This was/is my first post for the Chicago Reader‘s film blog; there aren’t/weren’t any hyperlinks. This is reprinted in my collection, Goodbye Cinema, Hello Cinephilia. — J.R.
Tue, Nov 14, 2006 at 3:54 PM
Some people’s obsessive preoccupation with spoilers has been driving me batty lately. It isn’t only among moviegoers; many fiction readers are equally afflicted. Visiting a Thomas Pynchon chat room lately in conjunction with a recent prepublication reading of Against the Day, I find other Pynchon freaks breathlessly advising one another about whether they should read the short review of the novel that Time has already posted, which actually mentions — horrors! — one of the characters getting killed, something that happens, if I remember correctly, roughly a fifth of the way through this almost 1100-page novel. Percentage-wise, that’s about as far as you have to watch The Death of a President [see photo] before you witness the assassination that the title already announces. Honestly, does that spoil the movie for anybody?
Give me a break. Is this form of worry a fit activity for grown-ups?
My objections to spoiler-think are multiple, so I might as well set them down in a list:
1. Look at novels written from Don Quixote all the way through much of the 19th century, and you’ll find spoilers even in the chapter titles — headings that habitually tell you what’s going to happen before it happens. Hell, Pynchon pays tribute to that practice himself in his own first novel, V. How come nobody complained much about this practice for a good three centuries before it started getting readers and moviegoers so hot and bothered — mainly, it would appear, over the past decade? And what about the titles of certain plays? Should William Shakespeare have been horsewhipped by Elizabethan audiences for calling one of his comedies The Taming of the Shrew, thus giving away the outcome of the story? And what about Death of a Salesman?
2. The whole concept of spoilers invariably privileges plot over style and form, assumes that everybody in the public thinks that way, and implies that people shouldn’t think any differently. It also privileges fiction over nonfiction (although Terry Zwigoff actually once complained about some reviewers of his Crumb including the “spoiler” that Robert Crumb’s older brother, Charles, committed suicide), and I’m not clear why it necessarily should. Why is it supposedly a spoiler to say that Touch of Evil begins with a time bomb exploding but supposedly not a spoiler to say that the movie begins with a lengthy crane shot? Is it a spoiler only to say that Dorothy travels from Kansas to Oz, or is it also a spoiler to say that The Wizard of Oz switches from black and white to color?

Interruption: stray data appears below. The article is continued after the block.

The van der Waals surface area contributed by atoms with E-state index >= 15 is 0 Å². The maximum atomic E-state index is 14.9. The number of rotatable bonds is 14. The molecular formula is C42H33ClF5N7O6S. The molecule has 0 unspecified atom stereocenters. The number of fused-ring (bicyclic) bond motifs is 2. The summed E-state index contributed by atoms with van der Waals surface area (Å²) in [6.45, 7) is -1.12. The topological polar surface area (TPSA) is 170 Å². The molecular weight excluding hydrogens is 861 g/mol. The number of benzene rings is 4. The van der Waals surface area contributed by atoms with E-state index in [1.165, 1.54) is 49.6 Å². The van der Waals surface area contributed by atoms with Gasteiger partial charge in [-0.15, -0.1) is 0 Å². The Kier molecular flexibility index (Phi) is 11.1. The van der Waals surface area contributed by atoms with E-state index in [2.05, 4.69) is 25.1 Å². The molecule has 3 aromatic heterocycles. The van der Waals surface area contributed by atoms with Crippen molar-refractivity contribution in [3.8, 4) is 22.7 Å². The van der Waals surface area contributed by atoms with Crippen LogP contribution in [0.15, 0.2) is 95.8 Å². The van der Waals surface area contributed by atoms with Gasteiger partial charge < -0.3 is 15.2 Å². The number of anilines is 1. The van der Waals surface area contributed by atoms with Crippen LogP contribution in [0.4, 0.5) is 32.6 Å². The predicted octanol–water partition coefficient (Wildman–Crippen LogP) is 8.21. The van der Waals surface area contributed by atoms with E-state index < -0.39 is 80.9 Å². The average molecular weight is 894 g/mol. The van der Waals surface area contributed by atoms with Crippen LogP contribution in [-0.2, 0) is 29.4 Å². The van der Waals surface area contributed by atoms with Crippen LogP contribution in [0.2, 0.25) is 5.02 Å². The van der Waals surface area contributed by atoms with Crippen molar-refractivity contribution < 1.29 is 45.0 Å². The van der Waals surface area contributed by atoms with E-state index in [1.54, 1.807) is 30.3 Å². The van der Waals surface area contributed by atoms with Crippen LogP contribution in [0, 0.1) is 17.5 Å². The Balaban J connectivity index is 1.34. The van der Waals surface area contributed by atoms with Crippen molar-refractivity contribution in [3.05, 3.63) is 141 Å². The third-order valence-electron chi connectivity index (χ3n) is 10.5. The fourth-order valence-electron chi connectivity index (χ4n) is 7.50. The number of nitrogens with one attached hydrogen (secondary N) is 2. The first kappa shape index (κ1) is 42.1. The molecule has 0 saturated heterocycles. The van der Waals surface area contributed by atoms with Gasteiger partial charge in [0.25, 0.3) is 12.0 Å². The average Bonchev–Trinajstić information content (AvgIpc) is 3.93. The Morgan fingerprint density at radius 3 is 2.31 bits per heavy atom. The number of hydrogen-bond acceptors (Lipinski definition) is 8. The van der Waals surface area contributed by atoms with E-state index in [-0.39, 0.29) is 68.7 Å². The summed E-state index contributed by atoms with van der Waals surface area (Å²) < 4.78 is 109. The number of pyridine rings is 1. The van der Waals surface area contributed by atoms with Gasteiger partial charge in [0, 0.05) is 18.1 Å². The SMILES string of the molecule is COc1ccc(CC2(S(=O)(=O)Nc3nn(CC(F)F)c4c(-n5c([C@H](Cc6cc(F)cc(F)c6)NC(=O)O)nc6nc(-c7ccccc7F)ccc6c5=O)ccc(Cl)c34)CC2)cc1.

To be totally irresponsible and give a really big spoiler to Gilbert Adair’s very enjoyable The Act of Roger Murgatroid: An Entertainment — his latest novel, an Agatha Christie pastiche that you’ll have to order from England as I did if you’re an American who wants to read it — the surprise ending isn’t so much the identity of the murderer as it is the revelation that he’s been narrating the entire novel in first person, just like Christie’s Roger Ackroyd. This is something we haven’t previously realized because Murgatroid, hiding under a different name, hasn’t gotten around to using the first person until the final scene, so we’ve been assuming all along that what we’ve been reading has all been in third person.
The same novel, incidentally, has a wonderful epigraph, from Raul Ruiz: “The real world is the sum total of paths leading nowhere.” Metaphysically, I find this every bit as entrancing as the epigraph for Against the Day, credited to Thelonious Monk: “It’s always night, or we wouldn’t need light.” . . . Am I guilty just now of subjecting the readers of both novels to spoilers regarding these epigraphs? How can I dare I give away the delightful surprise of reading these sentences on the first pages of both books!
3. One thing that drives me around the bend about spoilers is that it’s impossible to function as a critic if one can’t describe anything in a movie or a book in advance. So if I’m expected to write a review of something, am I also expected not to analyze it?
4. The weird metaphysical implication of spoilers is that moviegoers and readers who fret about them want to regain their innocence, perhaps maybe even their infancy, and experience everything as if it were absolutely fresh. From this standpoint, we shouldn’t even know what films we’re going to see in advance, or who stars in them, or who directed them, or what they’re about, or perhaps even where they’re playing. Just so we can experience the bliss of being taken there by benevolent parents.